At a time when so many of us will be thinking about our nearest celestial neighbour, given the fact that we first set foot on it 50 years ago, The Moon: a History for the Future by Oliver Morton provides a timely, powerful and at times emotional account of the story of our natural satellite. It is clear that a tremendous amount of work and research has gone into Morton’s book, which comprehensively charts every aspect of the history of the Moon. You’ll find human observations; how the Moon formed; the Apollo missions, as well as future missions; mining; and even topics such as what role the Moon, or a similar substantial satellite, could play in the existence of intelligent life.
While space may contain many worlds that are more exciting than the Moon to explore, Morton’s words help you to see the Moon from a fresh perspective – to truly understand the impact it has had on many aspects of our history, and the value it could hold in our future. The book also includes a mix of short snappy chapters – covering topics such as the lunar surface, phases and orbit under headings such as “Reflections”, “Boundaries” and “Reasons”– that work nicely to break up longer chapters.
Cash in the attic
One of the greatest analogies Morton uses to describe our Moon is that it is akin to Earth’s attic – “No-one quite knows what is there, and a lot of it is probably junk, but there is more of it than you think and it’s older too. There might be valuable oddities. There might be precious heirlooms.” Morton also reminds the reader of times when we may have taken our celestial companion for granted. For while it has been a constant presence by our side, we often don’t think as much about the impact of the Moon on life here on Earth. Of course, this is now changing thanks to private companies taking an interest in the Moon, and the rise of new space players such as China and India.
There is a healthy dose of science fiction merged within the text, with nods to the likes of Carl Sagan and Robert Heinlein, as well as references to the visionary physicist Gerard O’Neill, and his roadmap for our space future, in his The High Frontier: Human Colonies in Space. These and many other visionaries had a huge impact on space exploration, and the inclusion of such experts helps to add to the inspiration, and also frustration, which can be drawn from human exploration of the Moon.
The writing at times is wonderfully engaging, and for some chapters I found it impossible to put down. The book is also right up to date, given how fast things within the commercial space industry can sometimes move. In the latter half of the text, Morton’s focus moves to returning humans to the Moon. Inevitably, the exact details of how this will happen are likely to change but Morton looks at many of the planned future lunar missions. They include private commercial companies such as Astrobotic; the European Space Agency’s plans for a Moon Village (a collaboration of public and private ventures); as well as SpaceX’s Dear Moon project, which aims to send Japanese billionaire Yusaku Maezawa and a crew of artists to orbit around the Moon. However, since publication, NASA has announced details of its Artemis Lunar Program – which aims to send men, and for the first time, women, to the surface of the Moon by 2024. And there will likely be further developments that cannot be predicted.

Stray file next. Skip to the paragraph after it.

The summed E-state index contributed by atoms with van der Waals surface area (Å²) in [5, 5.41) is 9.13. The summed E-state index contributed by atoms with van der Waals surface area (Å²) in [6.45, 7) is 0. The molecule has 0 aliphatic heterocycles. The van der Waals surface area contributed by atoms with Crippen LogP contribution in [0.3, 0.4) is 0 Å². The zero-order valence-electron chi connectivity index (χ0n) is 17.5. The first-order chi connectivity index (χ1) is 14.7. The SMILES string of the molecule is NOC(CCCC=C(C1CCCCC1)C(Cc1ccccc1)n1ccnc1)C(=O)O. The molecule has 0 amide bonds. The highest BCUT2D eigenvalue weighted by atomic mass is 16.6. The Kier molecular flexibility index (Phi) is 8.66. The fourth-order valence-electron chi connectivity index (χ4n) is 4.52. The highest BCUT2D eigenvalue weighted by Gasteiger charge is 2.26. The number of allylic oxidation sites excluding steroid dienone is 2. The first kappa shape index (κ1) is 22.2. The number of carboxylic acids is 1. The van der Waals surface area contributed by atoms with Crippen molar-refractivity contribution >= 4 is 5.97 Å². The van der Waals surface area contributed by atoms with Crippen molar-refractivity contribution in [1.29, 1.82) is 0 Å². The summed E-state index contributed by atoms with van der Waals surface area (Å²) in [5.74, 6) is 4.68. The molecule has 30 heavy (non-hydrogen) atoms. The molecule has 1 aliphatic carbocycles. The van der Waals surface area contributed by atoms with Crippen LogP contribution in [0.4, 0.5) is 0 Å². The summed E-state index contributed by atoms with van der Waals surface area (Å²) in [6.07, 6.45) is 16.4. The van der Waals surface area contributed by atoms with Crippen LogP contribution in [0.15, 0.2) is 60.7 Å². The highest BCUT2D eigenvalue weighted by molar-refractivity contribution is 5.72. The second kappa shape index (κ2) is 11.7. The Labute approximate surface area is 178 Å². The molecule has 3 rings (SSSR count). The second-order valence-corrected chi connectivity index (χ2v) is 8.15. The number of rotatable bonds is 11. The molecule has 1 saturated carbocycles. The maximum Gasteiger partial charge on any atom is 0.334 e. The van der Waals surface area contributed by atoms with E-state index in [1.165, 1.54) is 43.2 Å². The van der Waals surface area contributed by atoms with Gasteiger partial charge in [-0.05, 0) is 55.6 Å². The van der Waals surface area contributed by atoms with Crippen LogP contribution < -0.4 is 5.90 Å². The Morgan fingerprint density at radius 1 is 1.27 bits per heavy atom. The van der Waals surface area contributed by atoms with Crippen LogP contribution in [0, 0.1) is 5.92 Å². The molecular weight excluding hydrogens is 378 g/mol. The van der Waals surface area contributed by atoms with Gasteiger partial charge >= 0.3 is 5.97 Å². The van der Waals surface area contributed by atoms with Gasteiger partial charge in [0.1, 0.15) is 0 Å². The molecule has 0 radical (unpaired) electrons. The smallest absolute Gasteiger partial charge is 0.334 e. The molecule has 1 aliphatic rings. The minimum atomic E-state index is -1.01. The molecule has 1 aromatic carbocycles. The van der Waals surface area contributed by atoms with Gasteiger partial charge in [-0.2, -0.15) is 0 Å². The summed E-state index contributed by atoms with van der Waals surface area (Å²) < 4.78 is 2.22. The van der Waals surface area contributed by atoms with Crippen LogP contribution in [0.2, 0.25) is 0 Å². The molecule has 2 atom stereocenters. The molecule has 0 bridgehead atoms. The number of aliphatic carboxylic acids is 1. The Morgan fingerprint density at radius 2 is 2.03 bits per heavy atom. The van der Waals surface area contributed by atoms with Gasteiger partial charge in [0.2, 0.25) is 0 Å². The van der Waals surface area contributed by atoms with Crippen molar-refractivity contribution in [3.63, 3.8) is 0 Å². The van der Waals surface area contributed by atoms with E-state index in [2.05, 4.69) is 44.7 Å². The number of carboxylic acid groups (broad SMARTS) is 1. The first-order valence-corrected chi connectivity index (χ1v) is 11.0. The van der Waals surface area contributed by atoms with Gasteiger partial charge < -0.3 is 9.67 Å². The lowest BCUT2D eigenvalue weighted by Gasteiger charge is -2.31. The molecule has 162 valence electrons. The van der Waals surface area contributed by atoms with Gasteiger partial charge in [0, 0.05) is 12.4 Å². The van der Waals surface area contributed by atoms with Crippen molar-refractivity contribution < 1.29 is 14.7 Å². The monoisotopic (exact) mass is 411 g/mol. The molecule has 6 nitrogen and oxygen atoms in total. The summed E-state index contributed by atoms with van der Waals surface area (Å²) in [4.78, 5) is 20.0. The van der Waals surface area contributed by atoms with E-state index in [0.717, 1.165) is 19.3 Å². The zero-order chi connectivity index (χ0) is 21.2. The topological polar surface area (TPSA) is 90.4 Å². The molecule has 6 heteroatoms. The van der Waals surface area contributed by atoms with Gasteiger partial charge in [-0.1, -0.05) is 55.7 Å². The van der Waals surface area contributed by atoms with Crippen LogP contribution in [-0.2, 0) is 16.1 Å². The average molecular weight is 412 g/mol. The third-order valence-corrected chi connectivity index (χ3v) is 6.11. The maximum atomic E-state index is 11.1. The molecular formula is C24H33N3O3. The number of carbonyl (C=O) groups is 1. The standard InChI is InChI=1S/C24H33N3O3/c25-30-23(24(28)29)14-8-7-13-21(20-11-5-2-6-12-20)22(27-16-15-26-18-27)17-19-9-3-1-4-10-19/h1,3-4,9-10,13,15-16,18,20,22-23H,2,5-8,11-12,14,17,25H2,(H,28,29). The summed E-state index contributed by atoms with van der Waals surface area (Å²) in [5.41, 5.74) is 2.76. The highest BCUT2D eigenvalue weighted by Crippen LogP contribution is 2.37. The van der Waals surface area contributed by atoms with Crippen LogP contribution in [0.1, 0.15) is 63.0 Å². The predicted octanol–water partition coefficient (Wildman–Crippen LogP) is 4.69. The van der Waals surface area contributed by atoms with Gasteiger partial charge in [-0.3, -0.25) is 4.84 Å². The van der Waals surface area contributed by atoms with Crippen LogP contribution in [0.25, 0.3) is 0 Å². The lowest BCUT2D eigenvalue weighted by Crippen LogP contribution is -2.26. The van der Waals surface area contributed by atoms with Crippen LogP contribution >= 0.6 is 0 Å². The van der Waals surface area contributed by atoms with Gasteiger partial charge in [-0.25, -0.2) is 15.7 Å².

The Moon might particularly find a place in the hearts of the so-called “orphans of Apollo”, who Morton references on several occasions. These are people who remember the Apollo Moon landings, and who were inspired by them to become scientists or engineers, to perhaps work in the space industry, but were disappointed by what happened in space post-Apollo (or rather, what didn’t happen). Morton reminds the reader, and in particular those orphans, that the space future many had expected may now finally come to fruition. Although for some, until it actually happens, the frustrations remain.
My favourite parts of the book are the excerpts of transcripts from all of the six Apollo missions that landed on the Moon. I am not ashamed to say that reading those words bought a tear to my eye. Morton’s use of these texts is a powerful reminder of the human aspect of sending astronauts to the Moon, and the impact of the words of those who walked on the lunar surface is felt by those of us back on Earth. While just 12 astronauts have so far set foot on the surface, reading the transcripts is a poignant reminder of the people behind the missions, and the inspiration that can be drawn from them.
Apollo was the first time human beings visited another world. There will never be a time when this story does not inspire awe. Even for those who work in the space industry (myself included) or those who have a strong interest in space, there is still a lot of new and interesting stuff in here. And most importantly, this book serves to make you think about the Moon with a fresh perspective.
As we look to a future where the Moon may have an ever-growing presence in human exploration of space, Morton provides us with an essential handbook of the story of this lifeless rock that remains faithfully by our side. In Morton’s own words: “more people on Earth today will walk on the Moon, than those who have walked on the Moon.”